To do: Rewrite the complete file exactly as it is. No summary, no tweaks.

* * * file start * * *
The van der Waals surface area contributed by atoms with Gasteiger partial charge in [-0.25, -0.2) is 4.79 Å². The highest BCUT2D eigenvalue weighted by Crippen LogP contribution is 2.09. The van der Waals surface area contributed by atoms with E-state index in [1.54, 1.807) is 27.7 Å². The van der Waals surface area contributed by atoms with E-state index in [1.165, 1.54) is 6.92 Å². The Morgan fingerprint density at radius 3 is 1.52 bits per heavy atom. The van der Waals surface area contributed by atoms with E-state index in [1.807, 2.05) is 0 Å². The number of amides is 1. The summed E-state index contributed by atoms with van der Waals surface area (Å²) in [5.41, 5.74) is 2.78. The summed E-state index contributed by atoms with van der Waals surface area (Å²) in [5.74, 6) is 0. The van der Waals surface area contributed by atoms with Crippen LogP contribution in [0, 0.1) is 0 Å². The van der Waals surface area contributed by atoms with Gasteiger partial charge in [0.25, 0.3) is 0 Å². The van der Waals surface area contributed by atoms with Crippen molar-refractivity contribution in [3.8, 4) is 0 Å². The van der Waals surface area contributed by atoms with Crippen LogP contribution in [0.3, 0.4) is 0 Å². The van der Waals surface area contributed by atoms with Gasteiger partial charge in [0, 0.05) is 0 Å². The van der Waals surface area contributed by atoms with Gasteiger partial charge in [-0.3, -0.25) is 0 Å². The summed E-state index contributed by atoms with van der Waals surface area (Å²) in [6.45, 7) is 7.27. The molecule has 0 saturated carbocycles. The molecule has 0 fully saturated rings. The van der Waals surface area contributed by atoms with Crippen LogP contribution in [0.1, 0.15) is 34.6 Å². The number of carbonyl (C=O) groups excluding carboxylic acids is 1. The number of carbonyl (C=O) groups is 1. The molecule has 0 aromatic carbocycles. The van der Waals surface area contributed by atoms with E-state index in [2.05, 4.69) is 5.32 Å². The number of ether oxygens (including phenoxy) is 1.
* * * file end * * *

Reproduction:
The van der Waals surface area contributed by atoms with Gasteiger partial charge in [-0.25, -0.2) is 4.79 Å². The highest BCUT2D eigenvalue weighted by Crippen LogP contribution is 2.09. The van der Waals surface area contributed by atoms with E-state index in [1.54, 1.807) is 27.7 Å². The van der Waals surface area contributed by atoms with E-state index in [1.165, 1.54) is 6.92 Å². The Morgan fingerprint density at radius 3 is 1.52 bits per heavy atom. The van der Waals surface area contributed by atoms with E-state index in [1.807, 2.05) is 0 Å². The number of amides is 1. The summed E-state index contributed by atoms with van der Waals surface area (Å²) in [5.41, 5.74) is 2.78. The summed E-state index contributed by atoms with van der Waals surface area (Å²) in [5.74, 6) is 0. The van der Waals surface area contributed by atoms with Crippen LogP contribution in [0, 0.1) is 0 Å². The van der Waals surface area contributed by atoms with Gasteiger partial charge in [0.25, 0.3) is 0 Å². The van der Waals surface area contributed by atoms with Crippen molar-refractivity contribution in [3.8, 4) is 0 Å². The van der Waals surface area contributed by atoms with Crippen LogP contribution in [0.3, 0.4) is 0 Å². The van der Waals surface area contributed by atoms with Gasteiger partial charge in [0, 0.05) is 0 Å². The van der Waals surface area contributed by atoms with Gasteiger partial charge in [-0.3, -0.25) is 0 Å². The summed E-state index contributed by atoms with van der Waals surface area (Å²) in [6.45, 7) is 7.27. The molecule has 0 saturated carbocycles. The molecule has 0 fully saturated rings. The van der Waals surface area contributed by atoms with Crippen LogP contribution in [0.1, 0.15) is 34.6 Å². The number of carbonyl (C=O) groups excluding carboxylic acids is 1. The number of carbonyl (C=O) groups is 1. The molecule has 0 aromatic carbocycles. The van der Waals surface area contributed by atoms with E-state index in [2.05, 4.69) is 5.32 Å². The number of ether oxygens (including phenoxy) is 1.